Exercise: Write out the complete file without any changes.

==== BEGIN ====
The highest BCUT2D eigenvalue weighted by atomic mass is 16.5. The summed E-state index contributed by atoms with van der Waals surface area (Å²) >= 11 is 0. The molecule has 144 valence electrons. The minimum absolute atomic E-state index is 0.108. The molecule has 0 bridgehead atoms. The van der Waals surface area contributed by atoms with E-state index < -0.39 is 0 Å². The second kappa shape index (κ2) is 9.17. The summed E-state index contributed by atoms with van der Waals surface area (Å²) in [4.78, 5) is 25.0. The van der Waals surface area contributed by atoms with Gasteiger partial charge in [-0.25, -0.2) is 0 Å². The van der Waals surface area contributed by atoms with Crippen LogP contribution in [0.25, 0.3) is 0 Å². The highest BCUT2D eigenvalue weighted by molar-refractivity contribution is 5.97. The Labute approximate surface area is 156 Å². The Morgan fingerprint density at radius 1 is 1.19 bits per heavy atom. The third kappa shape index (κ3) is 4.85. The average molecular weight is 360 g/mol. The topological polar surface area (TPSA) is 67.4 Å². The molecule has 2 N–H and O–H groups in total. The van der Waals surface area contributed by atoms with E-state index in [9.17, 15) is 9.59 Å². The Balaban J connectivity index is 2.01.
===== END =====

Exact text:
The highest BCUT2D eigenvalue weighted by atomic mass is 16.5. The summed E-state index contributed by atoms with van der Waals surface area (Å²) >= 11 is 0. The molecule has 144 valence electrons. The minimum absolute atomic E-state index is 0.108. The molecule has 0 bridgehead atoms. The van der Waals surface area contributed by atoms with E-state index < -0.39 is 0 Å². The second kappa shape index (κ2) is 9.17. The summed E-state index contributed by atoms with van der Waals surface area (Å²) in [4.78, 5) is 25.0. The van der Waals surface area contributed by atoms with Gasteiger partial charge in [-0.25, -0.2) is 0 Å². The van der Waals surface area contributed by atoms with Crippen LogP contribution in [0.25, 0.3) is 0 Å². The highest BCUT2D eigenvalue weighted by molar-refractivity contribution is 5.97. The Labute approximate surface area is 156 Å². The Morgan fingerprint density at radius 1 is 1.19 bits per heavy atom. The third kappa shape index (κ3) is 4.85. The average molecular weight is 360 g/mol. The topological polar surface area (TPSA) is 67.4 Å². The molecule has 2 N–H and O–H groups in total. The van der Waals surface area contributed by atoms with E-state index in [9.17, 15) is 9.59 Å². The Balaban J connectivity index is 2.01.